US companies should expect enhanced export enforcement activities focusing on domestic sales as the result of a recent undercover investigation by the Government Accountability Office (GAO). The investigation, summarized in a GAO report published on June 4 2009,(1) showed that exporting both military and dual-use products and technologies to restricted destinations remains surprisingly simple, despite US export controls. With congressional and administrative interest focused on the control of sensitive items and technologies on the rise, US companies should review their screening and 'know your customer' procedures, even for domestic sales. Companies should also be prepared for increased industry outreach by law enforcement agencies and requests to participate in 'sting' operations.
On June 4 2009 GAO officials testified before a congressional subcommittee regarding a year-long undercover investigation that targeted US companies selling products with a known risk of diversion to end uses prohibited by US export controls (eg, nuclear proliferation and missile development). The GAO used a fake US front company, a fictitious company website and rented domestic commercial mailboxes to purchase 12 military or dual-use products from US manufacturers and distributors.The products chosen had all been the subject of recent prosecutions for export control violations, priced from under $100 to over $7,500, and included:
- gyro chips;
- night-vision monoculars or goggles;
- triggered spark gaps;
- quadruple differential line receivers;
- Ka-band power amplifiers;
- infra-red flags; and
- modular tactical vests and enhanced small arms protective inserts.
The GAO succeeded in all the attempted purchases (although ultimately did not consummate some of them due to inordinate cost or previous success acquiring the same product). The GAO also successfully obtained price quotes for large quantities of certain sensitive products. Upon receipt of several purchased products, the GAO mailed inoperative versions to countries that are known transshipment points for terrorist organizations.
GAO officials acknowledged that the companies targeted by the investigation had not violated US export control laws by selling the sensitive products to the US front company. Although US export controls regulate the international sale of these products, there are no comparable restrictions on their domestic sale. Unless a US company is aware that a product sold to another domestic entity will subsequently be exported, the seller is not liable for export control violations by the purchaser. Citing this weak regulatory structure, as well as poor coordination between the agencies charged with administering US export controls, the GAO recommended that Congress fundamentally re-examine how critical technologies are protected by US law.
The Bureau of Industry and Security, one of the agencies charged with administering US export controls, offered its views to the congressional subcommittee on the difficulty of preventing the illegal export of sensitive products after they are legally sold to domestic buyers. The bureau highlighted the importance of 'preventive enforcement' in confronting the weakness exposed by the GAO investigation. It indicated that its 'know your customer' guidelines and list of Red Flag indicators are intended to elicit industry cooperation in conducting due diligence – including with respect to domestic customers. The bureau also highlighted recent successes in collaborating with US industry to conduct a 'controlled delivery', which involved shipping inoperative controlled products and arresting purchasers attempting to send these products out of the United States. The bureau explained that it relies on the cooperation of US industry to identify domestic procurement networks working on behalf of terrorist organizations and other prohibited parties.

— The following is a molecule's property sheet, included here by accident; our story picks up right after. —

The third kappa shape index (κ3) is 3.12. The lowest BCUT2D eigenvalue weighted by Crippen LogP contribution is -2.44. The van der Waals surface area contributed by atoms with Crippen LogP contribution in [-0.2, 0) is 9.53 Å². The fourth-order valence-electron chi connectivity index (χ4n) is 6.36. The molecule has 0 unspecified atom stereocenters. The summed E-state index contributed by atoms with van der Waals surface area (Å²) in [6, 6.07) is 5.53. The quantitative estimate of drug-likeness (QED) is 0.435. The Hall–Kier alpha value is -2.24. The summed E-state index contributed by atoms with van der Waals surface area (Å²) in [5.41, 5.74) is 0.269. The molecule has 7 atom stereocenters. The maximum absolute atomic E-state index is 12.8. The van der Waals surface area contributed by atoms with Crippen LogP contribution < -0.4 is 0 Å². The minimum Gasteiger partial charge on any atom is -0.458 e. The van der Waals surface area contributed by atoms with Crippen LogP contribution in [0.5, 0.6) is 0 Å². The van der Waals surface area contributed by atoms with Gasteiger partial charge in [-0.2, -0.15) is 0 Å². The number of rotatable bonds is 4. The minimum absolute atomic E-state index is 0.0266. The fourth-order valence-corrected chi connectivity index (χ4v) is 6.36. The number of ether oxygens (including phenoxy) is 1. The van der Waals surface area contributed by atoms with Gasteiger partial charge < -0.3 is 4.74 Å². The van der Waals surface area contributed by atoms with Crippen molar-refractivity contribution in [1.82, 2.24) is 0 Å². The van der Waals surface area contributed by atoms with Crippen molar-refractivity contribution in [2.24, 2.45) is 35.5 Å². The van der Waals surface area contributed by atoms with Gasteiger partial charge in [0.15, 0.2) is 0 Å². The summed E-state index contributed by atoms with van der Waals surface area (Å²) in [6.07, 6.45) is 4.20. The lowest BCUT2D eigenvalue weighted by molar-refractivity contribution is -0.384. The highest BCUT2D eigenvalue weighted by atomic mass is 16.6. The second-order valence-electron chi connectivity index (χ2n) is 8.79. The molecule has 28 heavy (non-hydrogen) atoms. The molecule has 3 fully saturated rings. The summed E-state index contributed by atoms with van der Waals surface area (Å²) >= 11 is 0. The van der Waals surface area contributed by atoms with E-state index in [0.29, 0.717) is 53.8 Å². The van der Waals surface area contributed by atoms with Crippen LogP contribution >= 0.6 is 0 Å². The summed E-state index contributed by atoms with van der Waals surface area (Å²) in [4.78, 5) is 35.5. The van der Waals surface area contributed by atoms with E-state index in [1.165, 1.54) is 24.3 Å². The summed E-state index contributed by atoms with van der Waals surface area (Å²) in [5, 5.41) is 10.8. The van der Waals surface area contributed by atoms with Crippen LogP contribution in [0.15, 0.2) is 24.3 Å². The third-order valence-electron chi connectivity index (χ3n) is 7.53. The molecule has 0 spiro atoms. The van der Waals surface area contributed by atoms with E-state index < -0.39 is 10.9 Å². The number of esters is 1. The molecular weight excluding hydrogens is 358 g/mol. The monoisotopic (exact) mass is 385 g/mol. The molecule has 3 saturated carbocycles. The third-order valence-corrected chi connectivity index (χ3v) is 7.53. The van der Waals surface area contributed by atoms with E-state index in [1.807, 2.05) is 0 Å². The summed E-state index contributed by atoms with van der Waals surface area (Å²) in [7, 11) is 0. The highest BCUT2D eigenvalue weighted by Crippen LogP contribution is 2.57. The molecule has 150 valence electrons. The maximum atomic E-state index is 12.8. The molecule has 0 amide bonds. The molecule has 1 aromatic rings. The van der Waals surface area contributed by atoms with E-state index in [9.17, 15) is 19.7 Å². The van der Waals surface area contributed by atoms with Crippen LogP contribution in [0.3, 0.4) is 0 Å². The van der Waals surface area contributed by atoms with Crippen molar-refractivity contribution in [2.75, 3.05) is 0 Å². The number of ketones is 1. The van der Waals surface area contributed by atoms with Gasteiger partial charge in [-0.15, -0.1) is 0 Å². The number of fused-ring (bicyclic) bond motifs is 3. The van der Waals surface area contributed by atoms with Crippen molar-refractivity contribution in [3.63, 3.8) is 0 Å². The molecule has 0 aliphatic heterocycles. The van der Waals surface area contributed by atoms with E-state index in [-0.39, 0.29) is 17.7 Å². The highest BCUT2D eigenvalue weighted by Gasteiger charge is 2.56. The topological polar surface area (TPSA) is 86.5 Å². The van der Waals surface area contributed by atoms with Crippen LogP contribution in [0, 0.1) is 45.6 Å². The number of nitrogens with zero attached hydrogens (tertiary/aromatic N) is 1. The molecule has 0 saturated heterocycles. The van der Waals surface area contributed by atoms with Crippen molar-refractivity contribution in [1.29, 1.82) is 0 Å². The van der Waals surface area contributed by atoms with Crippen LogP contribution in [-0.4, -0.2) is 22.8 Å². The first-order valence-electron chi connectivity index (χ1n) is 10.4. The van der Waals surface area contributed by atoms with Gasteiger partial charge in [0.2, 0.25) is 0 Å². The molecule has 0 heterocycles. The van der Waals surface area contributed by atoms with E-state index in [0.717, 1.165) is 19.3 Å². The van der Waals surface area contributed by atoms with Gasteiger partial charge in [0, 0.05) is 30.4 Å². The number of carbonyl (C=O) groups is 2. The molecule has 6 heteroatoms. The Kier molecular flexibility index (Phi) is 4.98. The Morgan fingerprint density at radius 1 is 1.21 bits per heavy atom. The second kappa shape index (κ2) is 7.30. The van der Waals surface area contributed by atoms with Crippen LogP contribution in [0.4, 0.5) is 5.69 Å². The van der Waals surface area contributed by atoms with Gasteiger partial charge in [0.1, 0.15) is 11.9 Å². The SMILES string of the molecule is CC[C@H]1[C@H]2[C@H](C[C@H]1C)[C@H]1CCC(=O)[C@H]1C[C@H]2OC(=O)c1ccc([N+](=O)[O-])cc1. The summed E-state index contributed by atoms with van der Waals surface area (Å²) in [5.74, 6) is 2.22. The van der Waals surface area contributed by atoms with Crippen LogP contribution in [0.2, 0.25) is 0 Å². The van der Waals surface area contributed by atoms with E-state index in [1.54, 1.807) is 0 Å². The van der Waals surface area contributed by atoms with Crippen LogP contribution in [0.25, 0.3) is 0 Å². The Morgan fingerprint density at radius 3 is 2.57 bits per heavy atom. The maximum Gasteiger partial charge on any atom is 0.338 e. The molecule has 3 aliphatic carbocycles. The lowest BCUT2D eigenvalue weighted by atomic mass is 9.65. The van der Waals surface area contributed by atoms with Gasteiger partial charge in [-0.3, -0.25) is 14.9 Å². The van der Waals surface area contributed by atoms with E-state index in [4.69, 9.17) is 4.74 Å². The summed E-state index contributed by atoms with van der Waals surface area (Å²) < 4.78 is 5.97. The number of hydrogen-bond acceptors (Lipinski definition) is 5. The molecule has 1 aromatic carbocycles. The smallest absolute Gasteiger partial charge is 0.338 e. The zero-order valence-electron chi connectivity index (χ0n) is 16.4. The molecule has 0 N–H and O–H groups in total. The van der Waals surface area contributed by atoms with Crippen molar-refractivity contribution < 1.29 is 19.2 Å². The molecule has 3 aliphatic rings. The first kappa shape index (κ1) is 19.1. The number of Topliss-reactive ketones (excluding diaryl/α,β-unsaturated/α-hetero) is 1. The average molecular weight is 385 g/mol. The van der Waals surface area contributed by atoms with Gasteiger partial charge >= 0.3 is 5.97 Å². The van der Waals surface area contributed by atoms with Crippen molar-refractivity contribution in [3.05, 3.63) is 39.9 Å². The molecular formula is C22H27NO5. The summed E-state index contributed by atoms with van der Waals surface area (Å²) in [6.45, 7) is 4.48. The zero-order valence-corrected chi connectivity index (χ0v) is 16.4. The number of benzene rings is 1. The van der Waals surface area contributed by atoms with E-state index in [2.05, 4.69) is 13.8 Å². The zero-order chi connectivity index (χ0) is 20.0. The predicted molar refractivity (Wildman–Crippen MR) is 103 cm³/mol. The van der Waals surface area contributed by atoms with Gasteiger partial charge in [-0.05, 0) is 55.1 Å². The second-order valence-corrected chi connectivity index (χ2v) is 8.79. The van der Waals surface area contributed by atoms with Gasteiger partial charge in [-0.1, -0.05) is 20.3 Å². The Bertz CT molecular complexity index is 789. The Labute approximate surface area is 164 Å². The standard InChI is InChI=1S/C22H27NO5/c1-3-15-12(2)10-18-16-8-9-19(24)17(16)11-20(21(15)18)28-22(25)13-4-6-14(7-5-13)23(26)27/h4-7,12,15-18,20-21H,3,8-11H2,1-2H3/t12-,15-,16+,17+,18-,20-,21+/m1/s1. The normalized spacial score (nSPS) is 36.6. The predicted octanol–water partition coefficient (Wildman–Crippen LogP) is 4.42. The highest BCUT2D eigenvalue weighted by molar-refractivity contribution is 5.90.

The GAO testimony to Congress on the results of its covert investigation is likely to spark even greater government interest in the control of sensitive technologies. Although a legislative solution extending export control requirements to domestic sales is unlikely in the short term (and unpopular with industries facing competitiveness concerns), US law enforcement authorities are expected to increase industry outreach. US companies should expect more frequent visits from the Bureau of Industry and Security and other agencies involved in export control enforcement, such as the Federal Bureau of Investigation, Immigration and Customs Enforcement and the Naval Criminal Investigative Service. Requests for cooperation with government investigations, such as through the production of sales records, may also increase. If such sales records reveal that a US company has been contacted by a suspected front company or transshipper, the US company can expect to be asked to cooperate by participating in a controlled delivery as the basis for a criminal prosecution.
Therefore, US companies should prepare themselves for this likely increase in outreach. In particular, companies should consider whether their internal compliance procedures with respect to domestic sales effectively minimize the risk of product diversion for illegal export. Voluntary implementation of enhanced compliance procedures for domestic sales may reduce the likelihood of government outreach by protecting a company from inadvertent sales to domestic parties intent on illegal export.
For further information on this topic please contact Robert Torresen or Lisa Crosby at Sidley Austin LLP by telephone (+1 202 736 8000), fax (+1 202 736 8711) or email (email@example.com or firstname.lastname@example.org).
This article was first published by the International Law Office, a premium online legal update service for major companies and law firms worldwide. Register for a free subscription